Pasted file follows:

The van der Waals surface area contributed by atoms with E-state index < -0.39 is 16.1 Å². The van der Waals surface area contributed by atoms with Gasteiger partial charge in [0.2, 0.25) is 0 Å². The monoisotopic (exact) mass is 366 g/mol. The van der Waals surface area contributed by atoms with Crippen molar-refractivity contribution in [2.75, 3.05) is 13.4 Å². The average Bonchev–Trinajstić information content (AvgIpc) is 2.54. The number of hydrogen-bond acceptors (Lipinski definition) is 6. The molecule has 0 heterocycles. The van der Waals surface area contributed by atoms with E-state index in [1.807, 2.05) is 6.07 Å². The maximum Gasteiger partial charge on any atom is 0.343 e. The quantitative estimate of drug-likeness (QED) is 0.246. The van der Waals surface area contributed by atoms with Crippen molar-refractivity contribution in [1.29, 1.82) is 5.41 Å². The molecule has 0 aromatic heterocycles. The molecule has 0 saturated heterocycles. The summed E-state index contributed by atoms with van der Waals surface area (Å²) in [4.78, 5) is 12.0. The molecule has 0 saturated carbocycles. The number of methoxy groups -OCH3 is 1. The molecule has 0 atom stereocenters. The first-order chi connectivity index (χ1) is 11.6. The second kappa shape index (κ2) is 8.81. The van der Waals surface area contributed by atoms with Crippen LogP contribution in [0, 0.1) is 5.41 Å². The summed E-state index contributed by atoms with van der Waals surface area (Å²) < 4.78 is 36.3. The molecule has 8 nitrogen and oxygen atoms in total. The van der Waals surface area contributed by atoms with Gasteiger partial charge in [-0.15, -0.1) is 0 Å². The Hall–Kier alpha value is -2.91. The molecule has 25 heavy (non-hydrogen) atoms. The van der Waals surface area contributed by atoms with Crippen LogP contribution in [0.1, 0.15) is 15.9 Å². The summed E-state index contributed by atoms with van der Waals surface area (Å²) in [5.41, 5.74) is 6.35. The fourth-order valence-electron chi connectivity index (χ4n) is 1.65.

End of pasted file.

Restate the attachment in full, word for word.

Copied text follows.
The van der Waals surface area contributed by atoms with E-state index < -0.39 is 16.1 Å². The van der Waals surface area contributed by atoms with Gasteiger partial charge in [0.2, 0.25) is 0 Å². The monoisotopic (exact) mass is 366 g/mol. The van der Waals surface area contributed by atoms with Crippen molar-refractivity contribution in [2.75, 3.05) is 13.4 Å². The average Bonchev–Trinajstić information content (AvgIpc) is 2.54. The number of hydrogen-bond acceptors (Lipinski definition) is 6. The molecule has 0 heterocycles. The van der Waals surface area contributed by atoms with E-state index in [1.807, 2.05) is 6.07 Å². The maximum Gasteiger partial charge on any atom is 0.343 e. The quantitative estimate of drug-likeness (QED) is 0.246. The van der Waals surface area contributed by atoms with Crippen molar-refractivity contribution in [1.29, 1.82) is 5.41 Å². The molecule has 0 aromatic heterocycles. The molecule has 0 saturated heterocycles. The summed E-state index contributed by atoms with van der Waals surface area (Å²) in [4.78, 5) is 12.0. The molecule has 0 saturated carbocycles. The number of methoxy groups -OCH3 is 1. The molecule has 0 atom stereocenters. The first-order chi connectivity index (χ1) is 11.6. The second kappa shape index (κ2) is 8.81. The van der Waals surface area contributed by atoms with Crippen LogP contribution in [0, 0.1) is 5.41 Å². The summed E-state index contributed by atoms with van der Waals surface area (Å²) < 4.78 is 36.3. The molecule has 8 nitrogen and oxygen atoms in total. The van der Waals surface area contributed by atoms with Gasteiger partial charge in [-0.15, -0.1) is 0 Å². The Hall–Kier alpha value is -2.91. The molecule has 25 heavy (non-hydrogen) atoms. The van der Waals surface area contributed by atoms with Crippen LogP contribution in [0.1, 0.15) is 15.9 Å². The summed E-state index contributed by atoms with van der Waals surface area (Å²) in [5.41, 5.74) is 6.35. The fourth-order valence-electron chi connectivity index (χ4n) is 1.65.